Torment: Tides of Numenera: Last month, I said that I hoped I wasn’t near the end of the game. Alas, I was. I have to admit that I’m actually a little disappointed because I thought the environment would be bigger. I mean, don’t get me wrong, there’s a ton of replay value and I enjoyed myself a lot, but it wasn’t… what I thought it would be based on the hype surrounding it. It felt short and cramped. Even though I did my best to explore every single option available to me, a single playthrough took me, what, 25 hours when I’m used to them taking upwards of 40 hours. It’s a noticeable difference. Storywise, I liked it. It was fun to discover the setting and the story behind it and I loved some of the tougher choices in the game.

What I've Watched

Beauty and the Beast: Yes. I did watch it. I… have to admit I wasn’t much impressed by anything but the expanded backstory for the Beast and the increase in scenes where he and Belle bond. (Belle is my demisexual Disney princess headcanon, so of course I liked that.) I… am heartily unimpressed with Cogsworth and Lumière as well as with LeFou. And the scene where the wardrobe dresses men up in fancy French dresses just did not strike me as funny. The songs… I get that Disney wanted to make them fresh and new, but I really hated some of the changes. Disney, you’ll have people who want to sing along with these because they have for years, why are you purposefully tripping them up? And… Yeah. I just. When I heard we were getting a live action remake, I admit that I was expecting something I would love even more than the animated film because it’d be longer and we’d have a chance to fill it with all the things we’ve learned and… I felt like the film tossed or altered most of what I loved about the original. T_T

Mirrored from Little Lion Lynnet's.

lynnoconnacht: A brown-haired girl in a gingham dress looking at the viewer over her shoulder. (!Me blue default)

This Month's Goals

I Want to Read:

  • An Accident of Stars by Foz Meadows
  • City of Betrayal by Claudie Arseneault (betareading)

I Want to Write:

  • 40,000 words of fiction

Yep. That’s a big jump from “I just want to write at all”, but that’s because I’m joining Camp NaNo this April! Whoot! My official goal is somewhere around 30,000, I think, but why not be ambitious? XD

Writing-wise, I’ll be focusing April on the short story, but I’ve no doubt but that I’ll make forays into the demiprincess story as well. I have some more plans for Patreon content as well that I want to be working on, but I’m terrible at keeping track of the word count there or for shorter posts and may not manage to keep track. Thus, I’m officially declaring that I won’t count them for this month’s word goal.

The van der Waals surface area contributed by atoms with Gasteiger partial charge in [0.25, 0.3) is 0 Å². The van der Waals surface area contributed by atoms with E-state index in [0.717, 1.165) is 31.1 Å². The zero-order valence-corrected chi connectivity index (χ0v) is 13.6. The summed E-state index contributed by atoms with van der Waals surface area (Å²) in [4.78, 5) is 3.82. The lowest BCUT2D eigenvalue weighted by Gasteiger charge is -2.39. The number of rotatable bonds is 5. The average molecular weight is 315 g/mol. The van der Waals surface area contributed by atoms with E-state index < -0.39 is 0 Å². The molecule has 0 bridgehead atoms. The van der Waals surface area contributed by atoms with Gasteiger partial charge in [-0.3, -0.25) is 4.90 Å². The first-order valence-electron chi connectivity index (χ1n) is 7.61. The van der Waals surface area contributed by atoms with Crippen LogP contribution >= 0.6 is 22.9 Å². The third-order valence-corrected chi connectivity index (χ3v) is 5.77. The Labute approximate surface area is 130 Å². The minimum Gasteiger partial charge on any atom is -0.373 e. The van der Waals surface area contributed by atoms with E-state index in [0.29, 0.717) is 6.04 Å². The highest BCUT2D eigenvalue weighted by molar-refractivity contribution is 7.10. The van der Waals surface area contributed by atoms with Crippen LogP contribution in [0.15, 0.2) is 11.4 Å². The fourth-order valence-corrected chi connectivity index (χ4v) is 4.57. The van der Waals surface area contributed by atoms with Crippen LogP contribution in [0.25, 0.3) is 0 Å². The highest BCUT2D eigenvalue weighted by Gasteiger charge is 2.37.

And the books… Well,  obviously I’m going to aim for a lower book-reading threshold than I might since I’m focusing on writing. Mostly, both these books are chunksters, by my definition, and I feel horridly slow about reading them. Claudie’s book comes with a deadline, sort of, and An Accident of Stars isn’t really grabbing me right now, so I need the additional push to keep reading. We’ll see how it goes. ^_^

And… Yeah. That’s it! Onwards we go! XD

Mirrored from Little Lion Lynnet's.

lynnoconnacht: A brown-haired girl in a gingham dress looking at the viewer over her shoulder. (!Me blue default)

Last Month's Goal
I Want to Read:

  • Books!

I Want to Write:

  • Words!

Well. I… certainly managed this. I’ve even managed to do more of both than I’d anticipated! :O March was a bit of an odd month, all things considered, so let’s just focus on the positives in that I did a fair bit of reading big, chunky books as well as some novellas and I also got a decent chunk of writing done. As I write this, my spreadsheet helpfully informs me I’ve written over 15,000 words this month, and most of them are fiction words for a new short story that I was working on. It’s not finished yet, but yay short story for my portfolio!

I also got a very little work done on DemiPrincess, which is less yay because I just want to finish it. I need to plunk myself down and do so. If I push, I should be able to get it done in a couple of days. This is how close I am!

And… Yeah. Sorry I’m not very talkative right now. I’m writing this after a few days of much talking and stressful posting, so I’m a bit drained of words, I think. I just want to look forward at the future and squeal about good things.

Mirrored from Little Lion Lynnet's.

lynnoconnacht: A brown-haired girl in a gingham dress looking at the viewer over her shoulder. (!Me blue default)

I saw this discussed recently and I thought that, as a multilingual reader with experience with multiple language markets, I thought I’d share my thoughts on the matter.